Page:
John 10:32-42 NKJV
32 Jesus answered them, “Many good works I have shown you from My Father. For which of those works do you stone Me?”
33 The Jews answered Him, saying, “For a good work we do not stone You, but for blasphemy, and because You, being a Man, make Yourself God.”
34 Jesus answered them, “Is it not written in your law, ‘I said, “You are gods” ’? 35 If He called them gods, to whom the word of God came (and the Scripture cannot be broken), 36 do you say of Him whom the Father sanctified and sent into the world, ‘You are blaspheming,’ because I said, ‘I am the Son of God’? 37 If I do not do the works of My Father, do not believe Me; 38 but if I do, though you do not believe Me, believe the works, that you may know and believe that the Father is in Me, and I in Him.” 39 Therefore they sought again to seize Him, but He escaped out of their hand.
40 And He went away again beyond the Jordan to the place where John was baptizing at first, and there He stayed. 41 Then many came to Him and said, “John performed no sign, but all the things that John spoke about this Man were true.” 42 And many believed in Him there.
The Jews seek to execute Jesus because they say He speaks blasphemy as a man, making Himself God. But He is God and has shown so by His works. The Jews, however, ignore His works — and to that very same Word of God (which tells them to look for the Messiah) they ‘claim’ faithfulness as they believe they have a right to kill Him. The irony is that they put themselves in the place of God — judging and condemning Jesus by their own blasphemous human understanding. Such self-justification takes it all the way back to the Garden of Eden, doesn’t it?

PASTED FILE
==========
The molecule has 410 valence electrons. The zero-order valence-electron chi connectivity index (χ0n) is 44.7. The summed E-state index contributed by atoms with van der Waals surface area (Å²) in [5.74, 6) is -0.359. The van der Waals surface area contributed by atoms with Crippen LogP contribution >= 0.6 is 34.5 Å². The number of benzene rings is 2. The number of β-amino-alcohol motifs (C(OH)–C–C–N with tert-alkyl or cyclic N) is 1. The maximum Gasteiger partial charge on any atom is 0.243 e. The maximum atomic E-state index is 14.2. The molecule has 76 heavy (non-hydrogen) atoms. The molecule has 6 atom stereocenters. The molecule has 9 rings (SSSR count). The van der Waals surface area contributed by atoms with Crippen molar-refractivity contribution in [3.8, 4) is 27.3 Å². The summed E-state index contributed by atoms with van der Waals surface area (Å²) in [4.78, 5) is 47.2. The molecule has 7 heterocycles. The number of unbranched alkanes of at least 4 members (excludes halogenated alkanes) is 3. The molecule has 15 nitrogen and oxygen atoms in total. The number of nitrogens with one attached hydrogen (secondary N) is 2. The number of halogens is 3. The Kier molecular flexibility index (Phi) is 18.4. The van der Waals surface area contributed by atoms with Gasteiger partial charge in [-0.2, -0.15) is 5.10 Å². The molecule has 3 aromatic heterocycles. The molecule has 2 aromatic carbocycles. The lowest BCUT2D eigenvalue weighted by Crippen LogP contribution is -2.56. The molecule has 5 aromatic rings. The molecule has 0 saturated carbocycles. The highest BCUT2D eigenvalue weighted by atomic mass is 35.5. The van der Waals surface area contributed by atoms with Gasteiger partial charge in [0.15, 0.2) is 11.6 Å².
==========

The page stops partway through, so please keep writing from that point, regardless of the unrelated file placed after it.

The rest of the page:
Luther’s explanation of the First Commandment has us believe, teach and confess that we should fear, love, or trust in God above all things. But, as we remain in sinful flesh, our old nature continually brings us to center on ourselves — thus, every man (according to that flesh) is always putting himself in the place of God. Another truth of God’s Word, regarding our flesh is explained in Luther’s Heidelberg Disputation of 1518. Thesis #7 states: “The works of righteousness would be mortal sins if they would not be feared as mortal sins by the righteous themselves out of pious fear of God.” Basically, Luther is saying that because our fallen flesh is so inclined to turn inward and trust in any works done in the flesh — we need to fear even the good works that God brings us to do according to the New Man.
Thanks be to God, that He brings His believing/baptized children to drown the old Adam’s self-centered trust, so that the New Man rejoicingly believes Jesus’ words and trusts alone in Christ’s fully meritorious works for us!
Let us pray: Almighty, everlasting God, make us always to have a devout will toward You and to serve Your majesty with a pure heart; through Jesus Christ, Your Son, our Lord, who lives and reigns with You and the Holy Spirit, one God, now and forever. Amen.